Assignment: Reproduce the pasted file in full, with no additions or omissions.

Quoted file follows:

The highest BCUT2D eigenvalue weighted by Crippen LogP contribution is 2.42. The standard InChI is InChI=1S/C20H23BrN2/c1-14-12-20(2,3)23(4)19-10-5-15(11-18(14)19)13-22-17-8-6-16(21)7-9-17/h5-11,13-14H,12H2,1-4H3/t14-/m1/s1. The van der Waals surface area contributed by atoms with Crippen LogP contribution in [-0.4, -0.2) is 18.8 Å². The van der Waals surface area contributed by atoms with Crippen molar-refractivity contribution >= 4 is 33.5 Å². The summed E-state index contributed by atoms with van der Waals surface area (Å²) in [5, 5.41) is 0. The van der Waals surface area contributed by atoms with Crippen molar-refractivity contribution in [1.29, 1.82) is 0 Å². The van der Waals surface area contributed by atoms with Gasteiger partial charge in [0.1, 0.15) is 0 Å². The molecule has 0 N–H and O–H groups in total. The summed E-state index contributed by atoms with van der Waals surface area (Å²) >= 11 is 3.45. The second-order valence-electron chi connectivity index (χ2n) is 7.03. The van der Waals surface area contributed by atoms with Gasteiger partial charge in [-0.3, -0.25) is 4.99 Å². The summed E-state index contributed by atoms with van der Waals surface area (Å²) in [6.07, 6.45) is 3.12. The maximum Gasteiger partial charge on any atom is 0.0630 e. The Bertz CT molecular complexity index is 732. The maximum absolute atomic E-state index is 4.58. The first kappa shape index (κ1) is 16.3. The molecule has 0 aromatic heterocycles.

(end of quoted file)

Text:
The highest BCUT2D eigenvalue weighted by Crippen LogP contribution is 2.42. The standard InChI is InChI=1S/C20H23BrN2/c1-14-12-20(2,3)23(4)19-10-5-15(11-18(14)19)13-22-17-8-6-16(21)7-9-17/h5-11,13-14H,12H2,1-4H3/t14-/m1/s1. The van der Waals surface area contributed by atoms with Crippen LogP contribution in [-0.4, -0.2) is 18.8 Å². The van der Waals surface area contributed by atoms with Crippen molar-refractivity contribution >= 4 is 33.5 Å². The summed E-state index contributed by atoms with van der Waals surface area (Å²) in [5, 5.41) is 0. The van der Waals surface area contributed by atoms with Crippen molar-refractivity contribution in [1.29, 1.82) is 0 Å². The van der Waals surface area contributed by atoms with Gasteiger partial charge in [0.1, 0.15) is 0 Å². The molecule has 0 N–H and O–H groups in total. The summed E-state index contributed by atoms with van der Waals surface area (Å²) >= 11 is 3.45. The second-order valence-electron chi connectivity index (χ2n) is 7.03. The van der Waals surface area contributed by atoms with Gasteiger partial charge in [-0.3, -0.25) is 4.99 Å². The summed E-state index contributed by atoms with van der Waals surface area (Å²) in [6.07, 6.45) is 3.12. The maximum Gasteiger partial charge on any atom is 0.0630 e. The Bertz CT molecular complexity index is 732. The maximum absolute atomic E-state index is 4.58. The first kappa shape index (κ1) is 16.3. The molecule has 0 aromatic heterocycles.